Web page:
Wednesday, July 4, 2018
LIFE WITH A CHEVROLET BOLT – AFTER 14 MONTHS
Never thought we’d own a GM product
– but dang! This is a good little car!
Our 2017 Chevrolet Bolt is a fully electric vehicle with a claimed range of 238 miles. By offering $6,000.00 at closing we obtained a 1,000 mile per month lease for about $350.00. Having held true to that mileage, a monthly report from GM estimates we’ve NOT used about 50 gallons of fuel each month. Although not for certain, it appears our electric bill has increased by around $20. Those are the facts as I see ‘em.
Now, how do we like the thing?
Performance and Handling. The electric drive system is pretty hot – and by that, I mean cool. We can easily reach freeway speeds about half-way up the average on-ramp. On-board gauging lets us know how much electricity we are using (measured in kilowatt hours) as we cruise at highway speeds in traffic. A graphic on the infotainment screen illustrates power flow from the motor to the wheels and it is gratifying to watch that flow go the other direction when the brakes are being used as they regenerate electricity.
As a front-wheel drive vehicle and with the battery’s weight riding low, the Bolt eats up curves. With the wheels pushed to the corners of the car, it sticks nicely to nice pavement. It is, however, little more than a short-wheel-base econo-box – just one without an internal combustion engine – therefore, when the pavement is poor or chunky, the driver is informed. Also, know that the low-slung battery means there's not a lot of ground clearance. We've scraped bottom a couple of times on unpaved roads. It'd be a good idea to avoid those - save 'em for the Subaru. Still, coupling its crisp handling with its zesty acceleration (even when not in sport mode) the drive is engaging and fun.
Occupant Comfort. The press gives the Bolt low marks for its relatively small and relatively under-padded seats. This is not fake news. The seats could use some additional bolstering, but, given its purpose – an electric car aimed at pollution free daily commutes – the accommodations are more than tolerable for the drive to work and back. The rear seat is roomy but positioned near the rear axle so bumps in the road are easily transmitted to bumps in the bum. That said, as a six-foot-four occupant, I don’t mind hanging out back there and letting someone else ride shotgun.
Fit and Finish. There’s a groan that pronounces itself, we think emanating from the rear hatch, if the car is wallowed over uneven pavement. Other than that, the thing is as sound as any Japanese or European vehicle I’ve ever owned. The closure lines on the doors, hood and hatch are remarkably even. Nothing on the exterior has rattled off as of yet or shows any signs of wiggling loose.
Inside, the trim on the driver’s side A-pillar snapped loose. Not wanting to push on the thing and risk screwing up or discharging the airbag covered therein, I returned it to the dealer for a two-minute fix. (Interior trim covering air bags need to be secure enough to not fall off, but loosey-goosey enough to fall away in the event that the bag needs to deploy, I was told.) Other than that, with the exception of a rather dumb brushed chrome strip unnecessarily highlighting the front dash with blinding reflections of sunlight at times, the largely plastic interior is handsome – not outstanding – but serves the purpose well.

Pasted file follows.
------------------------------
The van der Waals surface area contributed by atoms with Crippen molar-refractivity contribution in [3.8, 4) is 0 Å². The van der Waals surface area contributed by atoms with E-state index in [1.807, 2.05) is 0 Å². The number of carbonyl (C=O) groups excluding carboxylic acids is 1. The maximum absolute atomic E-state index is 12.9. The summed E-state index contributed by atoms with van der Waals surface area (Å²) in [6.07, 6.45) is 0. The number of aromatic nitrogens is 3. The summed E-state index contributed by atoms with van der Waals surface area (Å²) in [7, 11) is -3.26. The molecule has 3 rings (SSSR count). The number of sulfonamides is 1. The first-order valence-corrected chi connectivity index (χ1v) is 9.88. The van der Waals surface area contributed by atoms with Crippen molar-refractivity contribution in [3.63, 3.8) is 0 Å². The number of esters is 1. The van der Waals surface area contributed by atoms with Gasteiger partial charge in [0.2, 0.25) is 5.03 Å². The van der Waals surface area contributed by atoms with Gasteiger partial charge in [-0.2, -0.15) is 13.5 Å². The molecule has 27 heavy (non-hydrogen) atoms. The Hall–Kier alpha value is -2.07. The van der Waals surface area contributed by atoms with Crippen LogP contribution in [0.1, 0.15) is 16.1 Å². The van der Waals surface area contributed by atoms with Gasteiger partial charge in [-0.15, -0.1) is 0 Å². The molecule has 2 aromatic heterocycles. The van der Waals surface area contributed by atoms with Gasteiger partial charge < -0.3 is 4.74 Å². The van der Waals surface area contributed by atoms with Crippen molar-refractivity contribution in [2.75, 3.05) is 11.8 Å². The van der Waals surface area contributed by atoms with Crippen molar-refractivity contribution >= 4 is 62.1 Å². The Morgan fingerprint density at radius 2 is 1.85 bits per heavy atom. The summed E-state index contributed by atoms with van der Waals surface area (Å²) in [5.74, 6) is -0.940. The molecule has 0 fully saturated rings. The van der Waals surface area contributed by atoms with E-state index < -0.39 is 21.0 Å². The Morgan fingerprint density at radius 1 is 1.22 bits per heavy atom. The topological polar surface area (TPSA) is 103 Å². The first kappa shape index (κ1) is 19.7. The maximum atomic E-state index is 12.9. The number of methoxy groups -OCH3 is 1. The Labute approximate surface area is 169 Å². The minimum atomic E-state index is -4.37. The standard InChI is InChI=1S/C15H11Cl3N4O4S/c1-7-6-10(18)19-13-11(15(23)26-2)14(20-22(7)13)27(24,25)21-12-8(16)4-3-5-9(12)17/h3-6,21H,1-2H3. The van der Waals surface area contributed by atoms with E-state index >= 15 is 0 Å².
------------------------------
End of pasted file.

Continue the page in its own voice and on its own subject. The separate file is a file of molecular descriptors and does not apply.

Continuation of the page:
Range. Our first major test of the Bolt’s range came a month back when we headed from our house in Cloverdale over to a B&B in Mendocino via the steep and poorly paved Orr Springs Road. Orr Springs Road crosses a section of the Coast Range climbing steeply out of the Russian River drainage just north of Ukiah. Our hearts began to sink as we watched that graphic. We depleted over 50 miles of range in the first twelve or fifteen miles up to the ridgetop. Damn! Will there be a charging station in Comptche (population about two dozen)? Not likely. The forty-plus mile descent through that little berg and out to the coast revealed something we hadn’t counted upon: Power re-genned to the battery as we coasted, gradually winding from high pastures, though oak woodlands, along the south fork of Big River, through Montgomery Redwoods and out to State Route 1. By the time we reached the coast highway, indications were that we had MORE juice in the battery than when we’d left Ukiah fifty-five miles earlier. SHAZAM!
Would we buy or lease another one?
Our contract on the 2017 Bolt expires in less than two years. So far, we have been impressed with the quality of the car and the savings on fuel. (If we move forward with plans to put solar on the house, an argument could be made that we’d be driving the thing for free.) We were encouraged to lease this first generation electric Chevy because by the time the lease is up, there’s a good possibility that technological improvements will be in the offing. I had a chat with the Chevy salesperson with whom we had dealt. He confirmed that the Chinese-owned Swedish carmaker, Volvo, would be upping the ante on electric vehicles world-wide and that their product might be one to watch when renewal time circles around.
Here’s what we’re thinking: If major improvements in the electric vehicle segment don’t surface by the time our lease expires, we would give strong consideration to negotiating a price for a purchase of the Bolt we have (many will be coming off lease at that time, so residuals may be depressed) or simply buying our next electric vehicle outright. Given the experience we’ve had thus far, I wouldn’t be surprised if that next EV is also a Chevy.
Church of the Open Road Press